I don’t mean to be morbid, but I’ve recently been thinking about what I would like to be remembered for when I die. I’ve survived most of April, so perhaps I have some time to create some new memories. In table tennis circles, I suspect I’ll be remembered as a equipment junkie, a player with an odd style, and somebody who really loved table tennis. That’s definitely part of who I am, but it’s not a great legacy in and of itself.
Since I’m being so reflective; I frequently think about my days before table tennis, even before I was married, and back to a time when I was completely obsessed with the opposite sex. Let’s see; that began around the age of 12, and lasted until a age to be determined at a later date. I got married young, so my dating life was relatively short. During a chaotic senior year in high school, I did learn a few things that would influence me for the rest of my life. The relationships I had that year were sometimes brief, frequently intense, and probably ill advised. They were never purely physical. That’s my story, and I’m sticking to it.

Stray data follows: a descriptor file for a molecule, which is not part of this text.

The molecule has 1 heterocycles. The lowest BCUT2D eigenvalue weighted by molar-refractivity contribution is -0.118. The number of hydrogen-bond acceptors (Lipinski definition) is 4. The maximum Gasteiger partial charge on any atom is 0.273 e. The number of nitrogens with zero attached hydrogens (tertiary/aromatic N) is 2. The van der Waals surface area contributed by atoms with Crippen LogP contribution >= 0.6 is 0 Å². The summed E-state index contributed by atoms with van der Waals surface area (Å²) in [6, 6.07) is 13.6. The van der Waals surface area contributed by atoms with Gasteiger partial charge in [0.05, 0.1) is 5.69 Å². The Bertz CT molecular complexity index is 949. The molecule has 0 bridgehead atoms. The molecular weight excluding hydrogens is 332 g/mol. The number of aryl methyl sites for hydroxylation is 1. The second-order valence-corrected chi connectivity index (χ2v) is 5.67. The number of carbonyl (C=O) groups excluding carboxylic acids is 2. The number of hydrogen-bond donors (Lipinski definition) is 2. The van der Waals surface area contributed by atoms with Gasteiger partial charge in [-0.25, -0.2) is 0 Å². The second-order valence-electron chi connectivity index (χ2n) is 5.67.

So, let’s get back to what I would like to be on my tombstone, and something about table tennis. I never think anything can be appreciated from a purely physical perspective. During this corona layoff I’ve had the opportunity to train in a different way. I’ve lifted weights, worked out with a medicine ball, walked, ran, practiced serves, and analyzed my approach to playing. I’ll probably come back stronger than I was a month ago. Again, it’s not just physical. The last month has been a very interesting chapter in a spiritual journey. To look at it any other way would be really depressing.
During some of my long walks I’ve had some time to really ponder my future. I live next to a cemetery, so if I go as far as two miles, I’m likely to do a lap with the departed. I have seen a variety of epitaphs during these walks. I now know a few things I definitely don’t want on my tombstone. I don’t want a ping pong paddle. I don’t think a picture works very well either. Please, no corny sayings or RIP. I don’t want to be remembered for my USATT rating, or for the few trophies I’ve won. Actually, it really doesn’t matter to me if I’m remembered at all. The important things in my life have always been between me and God. Just a small stone will do. Put my full name and a cross. It really doesn’t matter if the date is 1957 to 2020, or 1957 to 2057, because it was never just physical.